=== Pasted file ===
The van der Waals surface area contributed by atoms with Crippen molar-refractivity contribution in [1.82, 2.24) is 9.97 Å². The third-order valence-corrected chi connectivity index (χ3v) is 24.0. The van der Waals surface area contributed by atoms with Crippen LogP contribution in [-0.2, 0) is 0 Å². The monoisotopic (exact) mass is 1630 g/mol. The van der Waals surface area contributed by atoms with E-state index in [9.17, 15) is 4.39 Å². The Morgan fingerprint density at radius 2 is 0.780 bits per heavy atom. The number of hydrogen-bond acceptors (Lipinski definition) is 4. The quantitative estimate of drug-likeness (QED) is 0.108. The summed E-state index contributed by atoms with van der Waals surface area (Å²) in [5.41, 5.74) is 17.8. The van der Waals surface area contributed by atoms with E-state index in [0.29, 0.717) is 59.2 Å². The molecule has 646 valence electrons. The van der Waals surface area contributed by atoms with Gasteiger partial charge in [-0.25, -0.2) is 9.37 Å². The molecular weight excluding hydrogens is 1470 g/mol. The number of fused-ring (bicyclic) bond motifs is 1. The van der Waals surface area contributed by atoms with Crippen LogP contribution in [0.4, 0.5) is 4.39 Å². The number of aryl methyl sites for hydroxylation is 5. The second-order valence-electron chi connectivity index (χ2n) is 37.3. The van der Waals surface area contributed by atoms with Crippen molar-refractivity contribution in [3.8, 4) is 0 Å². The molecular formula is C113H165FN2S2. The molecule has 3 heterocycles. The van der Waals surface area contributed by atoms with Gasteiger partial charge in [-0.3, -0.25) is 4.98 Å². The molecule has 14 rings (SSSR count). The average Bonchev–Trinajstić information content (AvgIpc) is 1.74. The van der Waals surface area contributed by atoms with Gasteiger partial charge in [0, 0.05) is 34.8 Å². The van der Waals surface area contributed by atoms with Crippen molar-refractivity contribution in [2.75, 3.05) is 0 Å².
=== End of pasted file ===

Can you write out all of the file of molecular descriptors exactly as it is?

The van der Waals surface area contributed by atoms with Crippen molar-refractivity contribution in [1.82, 2.24) is 9.97 Å². The third-order valence-corrected chi connectivity index (χ3v) is 24.0. The van der Waals surface area contributed by atoms with Crippen LogP contribution in [-0.2, 0) is 0 Å². The monoisotopic (exact) mass is 1630 g/mol. The van der Waals surface area contributed by atoms with E-state index in [9.17, 15) is 4.39 Å². The Morgan fingerprint density at radius 2 is 0.780 bits per heavy atom. The number of hydrogen-bond acceptors (Lipinski definition) is 4. The quantitative estimate of drug-likeness (QED) is 0.108. The summed E-state index contributed by atoms with van der Waals surface area (Å²) in [5.41, 5.74) is 17.8. The van der Waals surface area contributed by atoms with E-state index in [0.29, 0.717) is 59.2 Å². The molecule has 646 valence electrons. The van der Waals surface area contributed by atoms with Gasteiger partial charge in [-0.25, -0.2) is 9.37 Å². The molecular weight excluding hydrogens is 1470 g/mol. The number of fused-ring (bicyclic) bond motifs is 1. The van der Waals surface area contributed by atoms with Crippen LogP contribution in [0.4, 0.5) is 4.39 Å². The number of aryl methyl sites for hydroxylation is 5. The second-order valence-electron chi connectivity index (χ2n) is 37.3. The van der Waals surface area contributed by atoms with Crippen molar-refractivity contribution in [3.8, 4) is 0 Å². The molecular formula is C113H165FN2S2. The molecule has 3 heterocycles. The van der Waals surface area contributed by atoms with Gasteiger partial charge in [-0.3, -0.25) is 4.98 Å². The molecule has 14 rings (SSSR count). The average Bonchev–Trinajstić information content (AvgIpc) is 1.74. The van der Waals surface area contributed by atoms with Gasteiger partial charge in [0, 0.05) is 34.8 Å². The van der Waals surface area contributed by atoms with Crippen molar-refractivity contribution in [2.75, 3.05) is 0 Å².